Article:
Eviction ban: Housing committee votes for speedy passage of Bill through Dáil

‘Strong recommendation’ to the Minister for Housing that all local authorities be informed of every notice to quit from private rented accommodation

The Oireachtas Committee on Housing has unanimously agreed to waive pre-legislative scrutiny on the new Bill to ban all evictions from private rented accommodation until next April.

At a meeting on Thursday morning, the committee voted to allow the Residential Tenancies (Deferment of Termination Dates of Certain Tenancies) Bill 2022 to go directly to the Dáil and Seanad once it is drafted. This will allow a speedy passage through the Oireachtas.

Under current Oireachtas rules, proposed legislation must be sent to an all-party committee before drafting is completed to allow it scrutinise its provisions. There is provision for the Cabinet to seek for that condition to be waived when the legislation is urgent. That occurred in this case.

There has been across-the-board backing for the eviction ban in the Dáil and Seanad, although Opposition parties have argued it should have been introduced much earlier.


Chairman of the housing committee Stephen Matthews (Green Party) wrote to Minister for Housing Darragh O’Brien informing him of the decision on Thursday.

He also said the committee had included a “strong recommendation” that where a notice to quit is issued that the relevant local authority is informed as well as the Residential Tenancies Board (RTB).

“This will help keep local authorities informed in tandem with the RTB and keep councils informed of potential homelessness risk when the eviction moratorium begins to come to an end from April 2023,” Mr Matthews said.

The RTB operates the register of private tenancies as well as resolving disputes between landlords and tenants.

One of the factors behind the Government decision to reverse its stance on an evictions ban was a substantial increase in the number of notices to quit in the private rented sector over the past year. The number increased 47 per cent between the first and second quarter of 2022 from 1,132 to 1,666.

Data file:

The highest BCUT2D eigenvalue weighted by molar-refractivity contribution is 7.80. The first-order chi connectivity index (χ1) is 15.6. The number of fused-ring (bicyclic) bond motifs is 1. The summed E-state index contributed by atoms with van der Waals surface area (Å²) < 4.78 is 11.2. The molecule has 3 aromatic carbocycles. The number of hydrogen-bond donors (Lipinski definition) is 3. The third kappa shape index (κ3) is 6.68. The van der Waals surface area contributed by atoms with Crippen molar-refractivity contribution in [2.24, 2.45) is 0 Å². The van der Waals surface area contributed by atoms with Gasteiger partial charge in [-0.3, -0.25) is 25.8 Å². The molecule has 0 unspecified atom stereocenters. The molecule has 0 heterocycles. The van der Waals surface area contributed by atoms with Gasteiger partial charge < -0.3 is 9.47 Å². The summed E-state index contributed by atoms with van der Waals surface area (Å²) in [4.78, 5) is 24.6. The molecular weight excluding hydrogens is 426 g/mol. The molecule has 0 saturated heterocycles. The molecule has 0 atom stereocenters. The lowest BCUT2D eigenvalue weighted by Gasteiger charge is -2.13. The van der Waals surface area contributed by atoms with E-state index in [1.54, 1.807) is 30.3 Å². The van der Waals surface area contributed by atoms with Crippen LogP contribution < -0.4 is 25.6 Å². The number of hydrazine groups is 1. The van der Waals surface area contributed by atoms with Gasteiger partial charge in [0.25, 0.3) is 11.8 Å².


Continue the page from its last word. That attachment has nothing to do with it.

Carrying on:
Of those landlords who had issued notices to quit in the second quarter, some 1,011 said they intended to sell their property, thus removing the property from the rental sector. Many of those properties were being rented to tenants receiving payments under the Housing Assistance Payments or the Rental Accommodation Scheme.

Many families receiving assistance to pay their rents would have few options if evicted and would become homeless. The memo prepared by Mr O’Brien for Cabinet showed that 2,273 households would be evicted this winter.

Outlining the rationale for the winter ban on evictions, Mr O’Brien told colleagues accommodation in 19 of the 31 local authority areas was “at capacity”, with the four Dublin local authorities having been “at capacity at times over the summer” and in the last number or weeks.

In recent weeks, 55 per cent of families entering into emergency accommodation in August came from private rentals.

The emergency legislation will complete its passage through the Dáil and Seanad next week. The Government has also asked the President to consider the legislation under his Constitutional remit over a period of five days — which is a shorter period than usual — before deciding on if he will approve its enactment.

Taoiseach Micheál Martin has said he hopes the ban will come into effect from early November and apply retrospectively to all notices which are “live”, including those issued before the new law becomes operational.

Harry McGee

Harry McGee

Harry McGee is a Political Correspondent with The Irish Times